Weekly Robot Update 008
The Brain Machine Interface was developed jointly by the Honda Reaserch Insititue Japan, and the Advanced Telecommunications Research Institute International. The machine is an analog of a typical human hand. Five digits, an opposable thumb, and articulated joints in the right places give it comparable functionality to your own hand. The hand is statically mounted to a stand which is connected to specially designed computer. The computer is connected to a medical grade fMRI. The hand's purpose is simple; Mimic the motions of its human controller in a game of rock/paper/scissors. What's unique about this process is that there are no controls to speak of. The operator simply makes a particular gesture, say the sign for victory, and the fMRI reads his brain activity. This is then sent to the hand which precisely duplicates the same hand sign.
Other researchers around the world are working on similar concepts for machines controlled by thought alone. But those projects often involved risky surgical procedures directly on the brain of the test subject. Using the fMRI, Honda and ATR scientists are able to get the same results without drilling holes in anyone's head. In addition, most Brain Computer Interface prototypes require significant training to use even after the device has been implanted. But with the new BMI, operators can start playing robotic rock/paper/scissors within minutes. No risky implants, no extensive training, and nearly perfect responses make even this fetal stage of BMI a cut above the rest.
There are however some drawbacks to this approach. The equipment needed to record the brains activity is unwieldy to say the least. it takes up the better part of a room and requires the subject to lay inside of it. To make this at all a usable technology, the fMRI's size and weight will have to be decreased by several orders of magnitude. In addition, improvements in the devices scanning resolution will have to be improved to communicate more complex instructions to a robot or prosthetic. There is also the matter of the seven second lag between the controller's thought and the machines response. This is a much simpler problem to solve. it simply requires a better and faster computer between the fMRI and the robot. Researchers believe that they will eventually be able to wire up a connection that can be processed so fast that it will outpace human reflexes. Think of moving your hand, and the robot will actually be quicker on the draw than you are. Have a look at the video for a real world demonstration of the BMI in action.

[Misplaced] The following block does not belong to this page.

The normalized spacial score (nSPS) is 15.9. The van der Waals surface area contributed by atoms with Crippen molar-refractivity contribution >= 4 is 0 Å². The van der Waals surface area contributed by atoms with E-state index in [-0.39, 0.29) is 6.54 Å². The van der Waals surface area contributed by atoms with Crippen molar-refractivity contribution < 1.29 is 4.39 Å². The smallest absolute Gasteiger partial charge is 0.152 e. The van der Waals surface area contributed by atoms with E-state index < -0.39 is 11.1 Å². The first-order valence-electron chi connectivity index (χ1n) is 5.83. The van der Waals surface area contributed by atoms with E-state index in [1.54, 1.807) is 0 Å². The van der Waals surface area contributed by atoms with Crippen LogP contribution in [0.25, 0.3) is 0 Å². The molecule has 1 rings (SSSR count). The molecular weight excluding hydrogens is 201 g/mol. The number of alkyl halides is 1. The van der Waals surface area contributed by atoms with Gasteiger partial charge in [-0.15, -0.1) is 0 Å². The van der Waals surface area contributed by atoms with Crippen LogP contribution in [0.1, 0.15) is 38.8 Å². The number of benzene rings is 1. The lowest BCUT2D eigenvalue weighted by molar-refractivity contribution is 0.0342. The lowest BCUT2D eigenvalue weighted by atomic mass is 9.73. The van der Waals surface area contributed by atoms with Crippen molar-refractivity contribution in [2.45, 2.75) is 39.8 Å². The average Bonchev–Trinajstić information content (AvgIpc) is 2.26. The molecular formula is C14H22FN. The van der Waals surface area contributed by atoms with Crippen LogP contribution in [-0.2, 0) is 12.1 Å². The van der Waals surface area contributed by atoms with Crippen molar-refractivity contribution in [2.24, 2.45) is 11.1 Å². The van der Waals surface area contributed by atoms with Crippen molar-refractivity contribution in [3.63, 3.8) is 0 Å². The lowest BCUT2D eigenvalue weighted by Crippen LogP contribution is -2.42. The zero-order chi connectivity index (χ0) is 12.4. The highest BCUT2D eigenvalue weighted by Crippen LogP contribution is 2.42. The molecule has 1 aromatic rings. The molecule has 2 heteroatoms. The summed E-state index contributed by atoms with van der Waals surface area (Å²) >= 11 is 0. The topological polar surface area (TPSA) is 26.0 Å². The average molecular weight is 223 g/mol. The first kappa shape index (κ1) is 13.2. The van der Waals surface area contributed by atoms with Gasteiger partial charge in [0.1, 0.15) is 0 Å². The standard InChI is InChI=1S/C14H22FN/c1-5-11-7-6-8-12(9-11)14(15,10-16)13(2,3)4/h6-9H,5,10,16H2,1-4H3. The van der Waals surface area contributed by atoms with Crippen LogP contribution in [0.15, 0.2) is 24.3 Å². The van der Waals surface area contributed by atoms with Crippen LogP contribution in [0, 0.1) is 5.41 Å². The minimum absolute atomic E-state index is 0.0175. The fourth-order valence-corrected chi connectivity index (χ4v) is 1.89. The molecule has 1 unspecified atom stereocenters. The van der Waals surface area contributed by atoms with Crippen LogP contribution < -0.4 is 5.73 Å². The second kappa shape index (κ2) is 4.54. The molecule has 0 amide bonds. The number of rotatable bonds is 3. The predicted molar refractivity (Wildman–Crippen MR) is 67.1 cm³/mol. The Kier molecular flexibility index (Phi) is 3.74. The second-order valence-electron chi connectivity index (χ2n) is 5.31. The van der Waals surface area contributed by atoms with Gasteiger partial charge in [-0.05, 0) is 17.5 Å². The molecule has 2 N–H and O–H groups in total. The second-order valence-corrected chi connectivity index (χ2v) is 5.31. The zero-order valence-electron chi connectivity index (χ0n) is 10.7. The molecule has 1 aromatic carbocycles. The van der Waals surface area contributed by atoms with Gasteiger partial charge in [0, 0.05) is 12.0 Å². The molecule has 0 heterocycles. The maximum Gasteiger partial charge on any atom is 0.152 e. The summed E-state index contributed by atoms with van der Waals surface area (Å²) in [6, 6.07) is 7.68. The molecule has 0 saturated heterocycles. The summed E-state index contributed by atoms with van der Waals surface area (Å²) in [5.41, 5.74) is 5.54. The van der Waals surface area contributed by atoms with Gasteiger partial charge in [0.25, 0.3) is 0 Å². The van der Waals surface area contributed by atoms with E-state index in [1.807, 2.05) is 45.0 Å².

The BMI project holds out strong hope for those that have lost or been born without limbs. A prosthetic arm wired up through BMI could eventually function even better than a human original. And once the technology is developed further, there is no reason to stop at prosthetics. Why not drive your car, or fly a plane, or operate a computer using only your mind. Project scientists estimate that it will be five years or so before we start seeing useful technology built on BMI. But for something as promising as thought controlled machines, a half decade is scarcely a wait at all. [via New Scientist Tech]
“A man paints with his brains and not with his hands.” - Michelangelo